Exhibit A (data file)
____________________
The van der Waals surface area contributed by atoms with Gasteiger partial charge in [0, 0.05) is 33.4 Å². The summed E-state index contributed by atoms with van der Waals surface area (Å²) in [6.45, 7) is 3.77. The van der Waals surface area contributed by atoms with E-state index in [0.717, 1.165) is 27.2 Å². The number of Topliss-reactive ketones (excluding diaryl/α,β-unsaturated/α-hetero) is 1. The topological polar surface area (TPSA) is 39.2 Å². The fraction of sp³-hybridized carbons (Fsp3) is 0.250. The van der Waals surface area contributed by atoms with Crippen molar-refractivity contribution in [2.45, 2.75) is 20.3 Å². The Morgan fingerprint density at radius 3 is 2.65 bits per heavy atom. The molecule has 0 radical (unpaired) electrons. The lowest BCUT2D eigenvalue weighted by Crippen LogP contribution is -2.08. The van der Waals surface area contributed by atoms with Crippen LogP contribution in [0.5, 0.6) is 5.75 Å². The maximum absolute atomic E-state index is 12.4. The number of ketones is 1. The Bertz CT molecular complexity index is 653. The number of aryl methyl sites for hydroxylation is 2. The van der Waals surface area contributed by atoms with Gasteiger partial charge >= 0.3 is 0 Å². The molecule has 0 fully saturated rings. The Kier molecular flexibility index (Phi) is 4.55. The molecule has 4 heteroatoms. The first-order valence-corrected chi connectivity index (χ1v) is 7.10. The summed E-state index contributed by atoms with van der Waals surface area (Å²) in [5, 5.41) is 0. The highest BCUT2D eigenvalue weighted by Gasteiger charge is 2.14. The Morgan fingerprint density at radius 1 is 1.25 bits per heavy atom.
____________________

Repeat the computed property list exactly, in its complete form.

The van der Waals surface area contributed by atoms with Gasteiger partial charge in [0, 0.05) is 33.4 Å². The summed E-state index contributed by atoms with van der Waals surface area (Å²) in [6.45, 7) is 3.77. The van der Waals surface area contributed by atoms with E-state index in [0.717, 1.165) is 27.2 Å². The number of Topliss-reactive ketones (excluding diaryl/α,β-unsaturated/α-hetero) is 1. The topological polar surface area (TPSA) is 39.2 Å². The fraction of sp³-hybridized carbons (Fsp3) is 0.250. The van der Waals surface area contributed by atoms with Crippen molar-refractivity contribution in [2.45, 2.75) is 20.3 Å². The Morgan fingerprint density at radius 3 is 2.65 bits per heavy atom. The molecule has 0 radical (unpaired) electrons. The lowest BCUT2D eigenvalue weighted by Crippen LogP contribution is -2.08. The van der Waals surface area contributed by atoms with Crippen LogP contribution in [0.5, 0.6) is 5.75 Å². The maximum absolute atomic E-state index is 12.4. The number of ketones is 1. The Bertz CT molecular complexity index is 653. The number of aryl methyl sites for hydroxylation is 2. The van der Waals surface area contributed by atoms with Gasteiger partial charge >= 0.3 is 0 Å². The molecule has 0 fully saturated rings. The Kier molecular flexibility index (Phi) is 4.55. The molecule has 4 heteroatoms. The first-order valence-corrected chi connectivity index (χ1v) is 7.10. The summed E-state index contributed by atoms with van der Waals surface area (Å²) in [5, 5.41) is 0. The highest BCUT2D eigenvalue weighted by Gasteiger charge is 2.14. The Morgan fingerprint density at radius 1 is 1.25 bits per heavy atom.